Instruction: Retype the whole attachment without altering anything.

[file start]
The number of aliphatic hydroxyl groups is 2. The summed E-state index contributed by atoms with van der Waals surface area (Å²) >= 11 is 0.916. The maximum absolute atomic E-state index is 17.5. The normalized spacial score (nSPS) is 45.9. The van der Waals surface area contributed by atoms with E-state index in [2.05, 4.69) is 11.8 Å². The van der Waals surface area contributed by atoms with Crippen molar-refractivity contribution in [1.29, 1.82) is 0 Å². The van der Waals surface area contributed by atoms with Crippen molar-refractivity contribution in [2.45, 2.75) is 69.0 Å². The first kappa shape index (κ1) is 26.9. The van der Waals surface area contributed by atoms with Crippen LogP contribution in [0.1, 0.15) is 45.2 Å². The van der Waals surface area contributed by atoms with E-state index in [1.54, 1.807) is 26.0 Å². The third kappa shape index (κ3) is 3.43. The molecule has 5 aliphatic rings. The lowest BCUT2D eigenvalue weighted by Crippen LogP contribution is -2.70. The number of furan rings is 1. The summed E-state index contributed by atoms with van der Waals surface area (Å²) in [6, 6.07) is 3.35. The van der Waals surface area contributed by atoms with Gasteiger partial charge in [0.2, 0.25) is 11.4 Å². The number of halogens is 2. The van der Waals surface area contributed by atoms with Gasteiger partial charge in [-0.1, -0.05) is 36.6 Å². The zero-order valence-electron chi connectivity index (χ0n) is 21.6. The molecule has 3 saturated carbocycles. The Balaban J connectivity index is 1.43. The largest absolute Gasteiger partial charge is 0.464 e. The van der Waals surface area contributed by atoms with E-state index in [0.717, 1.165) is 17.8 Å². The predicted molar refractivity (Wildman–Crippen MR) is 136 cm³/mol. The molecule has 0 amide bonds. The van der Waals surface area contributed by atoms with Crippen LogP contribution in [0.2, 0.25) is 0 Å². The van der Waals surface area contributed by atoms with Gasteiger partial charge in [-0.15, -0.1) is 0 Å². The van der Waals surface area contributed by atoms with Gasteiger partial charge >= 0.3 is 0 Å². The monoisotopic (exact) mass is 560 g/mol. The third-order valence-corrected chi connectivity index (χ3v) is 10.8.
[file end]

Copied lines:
The number of aliphatic hydroxyl groups is 2. The summed E-state index contributed by atoms with van der Waals surface area (Å²) >= 11 is 0.916. The maximum absolute atomic E-state index is 17.5. The normalized spacial score (nSPS) is 45.9. The van der Waals surface area contributed by atoms with E-state index in [2.05, 4.69) is 11.8 Å². The van der Waals surface area contributed by atoms with Crippen molar-refractivity contribution in [1.29, 1.82) is 0 Å². The van der Waals surface area contributed by atoms with Crippen molar-refractivity contribution in [2.45, 2.75) is 69.0 Å². The first kappa shape index (κ1) is 26.9. The van der Waals surface area contributed by atoms with Crippen LogP contribution in [0.1, 0.15) is 45.2 Å². The van der Waals surface area contributed by atoms with E-state index in [1.54, 1.807) is 26.0 Å². The third kappa shape index (κ3) is 3.43. The molecule has 5 aliphatic rings. The lowest BCUT2D eigenvalue weighted by Crippen LogP contribution is -2.70. The number of furan rings is 1. The summed E-state index contributed by atoms with van der Waals surface area (Å²) in [6, 6.07) is 3.35. The van der Waals surface area contributed by atoms with Gasteiger partial charge in [0.2, 0.25) is 11.4 Å². The number of halogens is 2. The van der Waals surface area contributed by atoms with Gasteiger partial charge in [-0.1, -0.05) is 36.6 Å². The zero-order valence-electron chi connectivity index (χ0n) is 21.6. The molecule has 3 saturated carbocycles. The Balaban J connectivity index is 1.43. The largest absolute Gasteiger partial charge is 0.464 e. The van der Waals surface area contributed by atoms with E-state index in [0.717, 1.165) is 17.8 Å². The predicted molar refractivity (Wildman–Crippen MR) is 136 cm³/mol. The molecule has 0 amide bonds. The van der Waals surface area contributed by atoms with Crippen LogP contribution in [0.2, 0.25) is 0 Å². The van der Waals surface area contributed by atoms with Gasteiger partial charge in [-0.15, -0.1) is 0 Å². The van der Waals surface area contributed by atoms with Gasteiger partial charge >= 0.3 is 0 Å². The monoisotopic (exact) mass is 560 g/mol. The third-order valence-corrected chi connectivity index (χ3v) is 10.8.